of that sharp point.
"What do you mean?" he cried. "This is mutiny."
"When I received my commission," replied Butzow, quietly, "I swore
to protect the person of the king with my life, and while I live no
man shall affront Leopold of Lutha in my presence, or threaten his
safety else he accounts to me for his act. Return your sword,
Captain Maenck, nor ever again draw it against the king while I be
Slowly Maenck sheathed his weapon. Black hatred for Butzow and the
man he was protecting smoldered in his eyes.
"If he wishes peace," said Barney, "let him apologize to the
"You had better apologize, captain," counseled Butzow, "for if the
king should command me to do so I should have to compel you to," and
the lieutenant half drew his sword once more.
There was something in Butzow's voice that warned Maenck that his
subordinate would like nothing better than the king's command to run
He well knew the fame of Butzow's sword arm, and having no stomach
for an encounter with it he grumbled an apology.
"And don't let it occur again," warned Barney.
"Come," said Dr. Stein, "your majesty should be in your apartments,
away from all excitement, if we are to effect a cure, so that you
may return to your throne quickly."
Butzow formed the soldiers about the American, and the party moved
silently out of the great hall, leaving Captain Maenck and Princess
Emma von der Tann its only occupants.
Barney cast a troubled glance toward Maenck, and half hesitated.
"I am sorry, your majesty," said Butzow in a low voice, "but you
must accompany us. In this the governor of Blentz is well within his
authority, and I must obey him."
"Heaven help her!" murmured Barney.
"The governor will not dare harm her," said Butzow. "Your majesty
need entertain no apprehension."
"I wouldn't trust him," replied the American. "I know his kind."
BARNEY FINDS A FRIEND
After the party had left the room Maenck stood looking at the
princess for several seconds. A cunning expression supplanted the
anger that had shown so plainly upon his face but a moment before.
The girl had moved to one side of the apartment and was pretending
an interest in a large tapestry that covered the wall at that point.
Maenck watched her with greedy eyes. Presently he spoke.
"Let us be friends," he said. "You shall be my guest at Blentz for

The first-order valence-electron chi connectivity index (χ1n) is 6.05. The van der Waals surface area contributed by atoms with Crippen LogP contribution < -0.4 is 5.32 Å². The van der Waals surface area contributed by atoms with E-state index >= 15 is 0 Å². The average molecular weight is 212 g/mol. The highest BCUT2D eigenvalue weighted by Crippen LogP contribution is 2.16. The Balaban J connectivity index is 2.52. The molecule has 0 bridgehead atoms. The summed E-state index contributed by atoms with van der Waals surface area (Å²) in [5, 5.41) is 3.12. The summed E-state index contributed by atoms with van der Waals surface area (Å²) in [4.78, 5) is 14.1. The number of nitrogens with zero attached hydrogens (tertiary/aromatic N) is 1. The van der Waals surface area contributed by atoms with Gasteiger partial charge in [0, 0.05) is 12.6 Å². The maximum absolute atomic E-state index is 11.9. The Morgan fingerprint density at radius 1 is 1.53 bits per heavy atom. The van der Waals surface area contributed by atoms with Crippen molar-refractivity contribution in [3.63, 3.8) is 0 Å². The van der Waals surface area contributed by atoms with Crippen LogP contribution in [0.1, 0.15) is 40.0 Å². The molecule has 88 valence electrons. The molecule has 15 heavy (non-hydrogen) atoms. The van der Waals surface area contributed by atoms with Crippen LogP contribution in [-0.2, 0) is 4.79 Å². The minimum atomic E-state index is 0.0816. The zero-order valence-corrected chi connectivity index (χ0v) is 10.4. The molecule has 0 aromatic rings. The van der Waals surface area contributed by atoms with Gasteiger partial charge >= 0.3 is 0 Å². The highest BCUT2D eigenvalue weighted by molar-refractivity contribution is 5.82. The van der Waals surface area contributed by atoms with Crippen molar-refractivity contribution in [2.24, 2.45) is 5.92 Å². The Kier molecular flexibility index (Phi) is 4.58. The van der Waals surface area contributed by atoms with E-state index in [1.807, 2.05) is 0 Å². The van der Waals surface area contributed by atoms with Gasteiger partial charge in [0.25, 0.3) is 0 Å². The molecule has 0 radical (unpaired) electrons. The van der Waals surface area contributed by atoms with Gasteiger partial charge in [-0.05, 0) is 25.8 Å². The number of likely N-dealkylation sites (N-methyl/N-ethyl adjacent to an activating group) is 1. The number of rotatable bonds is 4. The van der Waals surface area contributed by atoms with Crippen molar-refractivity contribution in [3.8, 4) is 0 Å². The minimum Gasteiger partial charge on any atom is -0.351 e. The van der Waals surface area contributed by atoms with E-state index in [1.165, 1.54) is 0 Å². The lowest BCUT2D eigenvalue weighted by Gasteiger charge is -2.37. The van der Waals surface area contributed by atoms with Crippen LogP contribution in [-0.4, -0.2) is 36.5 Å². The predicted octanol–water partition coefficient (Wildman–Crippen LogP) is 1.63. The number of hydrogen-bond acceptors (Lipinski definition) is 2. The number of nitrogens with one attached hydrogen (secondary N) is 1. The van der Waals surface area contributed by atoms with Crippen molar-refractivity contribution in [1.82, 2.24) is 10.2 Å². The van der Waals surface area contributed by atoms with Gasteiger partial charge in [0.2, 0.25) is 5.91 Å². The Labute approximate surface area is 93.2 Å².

a long time. I doubt if Peter will care to release you soon, for he
has no love for your father--and it will be easier for
"I am Tarzan of the Apes," he roared.Page 10
Screaming and clawing he attempted to turn upon the ape-thing clinging to his back.Page 11
Once the panther struggled to rise; but only to sink to earth again.Page 13
A moment later the head of a huge lion framed in a great black mane appeared in the opening.Page 20
Cautiously and after infinite patience Tarzan passed the final outpost.Page 32
They stood stupidly at first and then commenced milling around until six of their number lay dead or dying about them; then with a chorus of grunts and squeals they started off at a wild run, disappearing quickly in the dense underbrush.Page 33
Tarzan looked down upon her and grinned, recalling an argument he had once had with a famous big-game hunter who had declared that the king of beasts ate only what he himself had killed.Page 34
He had no desire to attempt it again unless the conditions were equally favorable at least, for he had escaped Numa's raking talons by only a matter of inches on the former occasion.Page 51
The force of the impact hurled the horse backward to the ground and so quickly that the girl had no opportunity to extricate herself; but fell to the earth with her mount, her left leg pinned beneath its body.Page 52
Again Numa fell to feeding.Page 77
Thus were the heavy clouds of fear slowly dissipating when a turn in the trail brought them suddenly upon the headless body of their erstwhile companion lying directly in their path, and they were again plunged into the depth of fear and gloomy forebodings.Page 88
Sheeta, the panther, knowing that not even Numa, the lion, unless maddened by starvation, dares meddle with the great apes at their Dum-Dum, had.Page 93
"Where did you get the Englishman?" asked Usanga, the black sergeant, of the chief Numabo.Page 100
Tarzan heard the girl's cry and looking up saw at a glance the cause of her terror.Page 155
A well-defined scent spoor might never be forgotten by a beast if it had first been sensed under unusual circumstances, and so Tarzan was confident that Numa's nose had already reminded him of all the circumstances of their brief connection.Page 162
very place we are seeking is the place they don't wish us to trespass on.Page 181
"The figure of a houri," remarked Smith-Oldwick, "with the face of an imbecile.Page 217
Then she stepped to one side, and her companion, raising his blade to a horizontal position, lunged suddenly forward and with the full weight of his body and his right arm, drove the sharp point through the hangings and into the niche behind for its full length.Page 234
" "Very.Page 250